Studies have shown that countries with more economic freedom significantly outperform those with less freedom not only in per capita gross domestic product (GDP), but also in “per capita incomes, health care, education, protection of the environment, and reduction of poverty.”
Our analysis suggests that this economic bonus translates into an investment bonus as well. We have found that countries high in economic freedom outperform the foreign developed markets MSCI EAFE Index by about 4% annually. We did this analysis by computing an equal weight of the six countries with significant stock markets and the greatest economic freedom: Hong Kong, Singapore, Australia, Switzerland, New Zealand, and Canada. Although countries’ levels of economic freedom freedom do change, these six have remained at the top of the Economic Freedom Index for some years now. We call these the Freedom Six.
In 2016, the average return of the best investment products of the Freedom Six outperformed the Vanguard FTSE Developed Markets ETF by 6.75%. The 2016 MSCI EAFE Index had a return which was only 1.00%. Here are the 2016 returns of several non-index investments with low expense ratios.
Freedom investing makes common sense. You would much rather invest in South Korea than North Korea simply because South Korea has more economic freedom. Each year, the Heritage Foundation ranks every country for which they have sufficient accurate information (178 countries) on a scale of 0 (least free) to 100 (most free). In 2016, North Korea had the worst score of 2.3, up from last year’s score of 1.3. As the study wrote in its summary of North Korea:
North Korea remains the world’s most repressed economy, firmly adhering to a system of state command and control under the regime’s long-standing songun (“military first”) policy. Every aspect of economic activity remains tightly controlled by the Communist Party and Kim Jong-un, the hermit kingdom’s third-generation “supreme leader.”
South Korea, on the other hand, received a score of 71.1, ranking it at the bottom of the “Mostly Free” category. The difference between the 27th freest country and the 178th freest country is significant.
What is obvious when you consider North and South Korea is also true between other countries with differing levels of economic freedom, such as northern and southern Europe.
The scores of countries in northern Europe such as Denmark (75.3), the Netherlands (74.6), Germany (74.4), Sweden (72.0), Austria (71.1), and Norway (70.8) all qualify for the “mostly free” category. The United States is also very high in economic freedom, ranking 11th with a score of 75.4 near the top of the “mostly free” category. Meanwhile, the “PIGS” countries (named for the first letter of each country) ranked lower in economic freedom: Portugal (65.1), Italy (61.2), Greece (53.2), and Spain (68.5). These countries of southern Europe all scored in the “moderately free” or “mostly unfree” category.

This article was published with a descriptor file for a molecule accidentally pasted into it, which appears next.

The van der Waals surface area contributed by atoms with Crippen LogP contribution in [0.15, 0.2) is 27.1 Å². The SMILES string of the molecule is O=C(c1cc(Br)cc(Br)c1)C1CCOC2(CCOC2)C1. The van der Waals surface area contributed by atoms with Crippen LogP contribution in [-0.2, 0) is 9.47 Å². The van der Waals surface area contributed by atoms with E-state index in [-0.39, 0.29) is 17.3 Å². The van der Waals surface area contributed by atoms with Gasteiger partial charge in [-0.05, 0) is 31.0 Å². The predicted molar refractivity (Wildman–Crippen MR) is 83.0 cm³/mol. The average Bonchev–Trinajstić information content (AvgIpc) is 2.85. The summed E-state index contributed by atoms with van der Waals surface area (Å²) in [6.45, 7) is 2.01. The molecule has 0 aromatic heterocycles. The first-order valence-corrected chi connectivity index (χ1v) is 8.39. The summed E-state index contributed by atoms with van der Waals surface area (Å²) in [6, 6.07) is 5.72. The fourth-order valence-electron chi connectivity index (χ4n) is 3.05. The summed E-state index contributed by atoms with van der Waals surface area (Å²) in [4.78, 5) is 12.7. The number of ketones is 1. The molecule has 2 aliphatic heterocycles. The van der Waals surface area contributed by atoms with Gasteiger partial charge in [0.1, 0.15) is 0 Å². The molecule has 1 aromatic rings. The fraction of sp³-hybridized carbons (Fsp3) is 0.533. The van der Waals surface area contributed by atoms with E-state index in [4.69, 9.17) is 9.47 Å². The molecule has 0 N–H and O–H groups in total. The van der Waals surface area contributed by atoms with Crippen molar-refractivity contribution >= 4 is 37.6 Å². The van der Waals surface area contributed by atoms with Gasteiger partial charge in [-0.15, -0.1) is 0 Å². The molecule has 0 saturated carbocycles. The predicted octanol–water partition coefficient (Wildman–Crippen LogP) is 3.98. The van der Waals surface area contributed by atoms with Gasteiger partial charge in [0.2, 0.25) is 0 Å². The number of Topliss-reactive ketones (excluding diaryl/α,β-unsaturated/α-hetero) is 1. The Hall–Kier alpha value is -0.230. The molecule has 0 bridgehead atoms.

Freedom investing doesn’t work every year for every country, but we believe that the trends are pronounced enough to justify heavier weighting of countries high in economic freedom and minimizing or eliminating those countries low in economic freedom.
Advisors who lump all foreign stocks together are often bearish on the idea of investing in foreign countries. In fact, it may be that indexes which include countries low in economic freedom are not part of the efficient frontier. When comparing investments in the United States (a country high in economic freedom) with a foreign index which includes a mix of investments from less-than-desirable countries, the foreign indexes underperform. This is a reason to avoid non-discriminating foreign developed market indexes such as the MSCI EAFE Index or the FTSE Developed Markets Index.
But when the countries with the most economic freedom are compared to the United States over decades, the countries with the most economic freedom are just as good if not better than the United States. Here is a graph showing the comparative return of the Freedom Six, the S&P 500, and the FTSE Developed Markets throughout 2016. Only in the two months following the election did the S&P 500 catch up and overtake the other countries high in economic freedom. What is clear from this is that the countries high in economic freedom, including the United States, have more in common with each other than they do with the rest of the world.
For non-developed countries (also called the “emerging markets”), economic freedom does not appear to be the most important criteria. Emerging market economies tend to do well because the low costs of labor allow them to stay competitive in the global economy. Emerging market indexes include over two dozen countries in varying amounts. The emerging market country highest in economic freedom is Chile, with a score of 77.7 ranking it just below Canada and just above the United States.
We last mentioned Chile in an article almost exactly a year ago entitled “Why Invest In Chile?“. At that time, Chile had a terrible 5-year annualized return of -15.03%. Even so, we showed how a small investment in Chile could lower the overall volatility of a portfolio while simultaneously boosting returns over longer periods of time. Given the terrible prior 5-year return, it should be no surprise that, in a reversion to the mean, iShares MSCI Chile Capped ETF (ECH) had a positive return of 19.44% during 2016. For those willing to undergo the art of rebalancing, buying what went down and selling what has gone up, there is sometimes a significant rebalancing bonus.
Photo used here under Flickr Creative Commons.